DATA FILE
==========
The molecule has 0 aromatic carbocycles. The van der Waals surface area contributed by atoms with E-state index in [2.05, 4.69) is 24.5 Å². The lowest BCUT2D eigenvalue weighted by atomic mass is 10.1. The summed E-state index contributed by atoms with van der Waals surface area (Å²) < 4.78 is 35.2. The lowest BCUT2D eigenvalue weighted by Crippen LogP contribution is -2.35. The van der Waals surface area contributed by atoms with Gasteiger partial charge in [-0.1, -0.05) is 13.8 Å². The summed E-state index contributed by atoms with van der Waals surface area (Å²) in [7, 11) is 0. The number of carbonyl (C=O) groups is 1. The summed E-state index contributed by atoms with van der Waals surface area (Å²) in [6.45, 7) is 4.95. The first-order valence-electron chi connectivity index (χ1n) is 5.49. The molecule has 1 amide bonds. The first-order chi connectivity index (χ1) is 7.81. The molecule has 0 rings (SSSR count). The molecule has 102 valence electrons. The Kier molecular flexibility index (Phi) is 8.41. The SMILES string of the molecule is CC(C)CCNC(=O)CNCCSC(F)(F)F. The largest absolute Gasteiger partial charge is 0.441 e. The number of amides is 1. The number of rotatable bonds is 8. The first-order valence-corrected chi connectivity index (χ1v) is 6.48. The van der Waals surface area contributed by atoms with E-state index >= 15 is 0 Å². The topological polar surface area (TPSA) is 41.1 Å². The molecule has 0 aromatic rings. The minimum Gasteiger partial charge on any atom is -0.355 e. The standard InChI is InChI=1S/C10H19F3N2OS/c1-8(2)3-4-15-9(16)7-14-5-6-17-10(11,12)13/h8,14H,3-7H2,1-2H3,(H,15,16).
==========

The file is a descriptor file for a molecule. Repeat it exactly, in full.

The molecule has 0 aromatic carbocycles. The van der Waals surface area contributed by atoms with E-state index in [2.05, 4.69) is 24.5 Å². The lowest BCUT2D eigenvalue weighted by atomic mass is 10.1. The summed E-state index contributed by atoms with van der Waals surface area (Å²) < 4.78 is 35.2. The lowest BCUT2D eigenvalue weighted by Crippen LogP contribution is -2.35. The van der Waals surface area contributed by atoms with Gasteiger partial charge in [-0.1, -0.05) is 13.8 Å². The summed E-state index contributed by atoms with van der Waals surface area (Å²) in [7, 11) is 0. The number of carbonyl (C=O) groups is 1. The summed E-state index contributed by atoms with van der Waals surface area (Å²) in [6.45, 7) is 4.95. The first-order valence-electron chi connectivity index (χ1n) is 5.49. The molecule has 1 amide bonds. The first-order chi connectivity index (χ1) is 7.81. The molecule has 0 rings (SSSR count). The molecule has 102 valence electrons. The Kier molecular flexibility index (Phi) is 8.41. The SMILES string of the molecule is CC(C)CCNC(=O)CNCCSC(F)(F)F. The largest absolute Gasteiger partial charge is 0.441 e. The number of amides is 1. The number of rotatable bonds is 8. The first-order valence-corrected chi connectivity index (χ1v) is 6.48. The van der Waals surface area contributed by atoms with E-state index >= 15 is 0 Å². The topological polar surface area (TPSA) is 41.1 Å². The molecule has 0 aromatic rings. The minimum Gasteiger partial charge on any atom is -0.355 e. The standard InChI is InChI=1S/C10H19F3N2OS/c1-8(2)3-4-15-9(16)7-14-5-6-17-10(11,12)13/h8,14H,3-7H2,1-2H3,(H,15,16).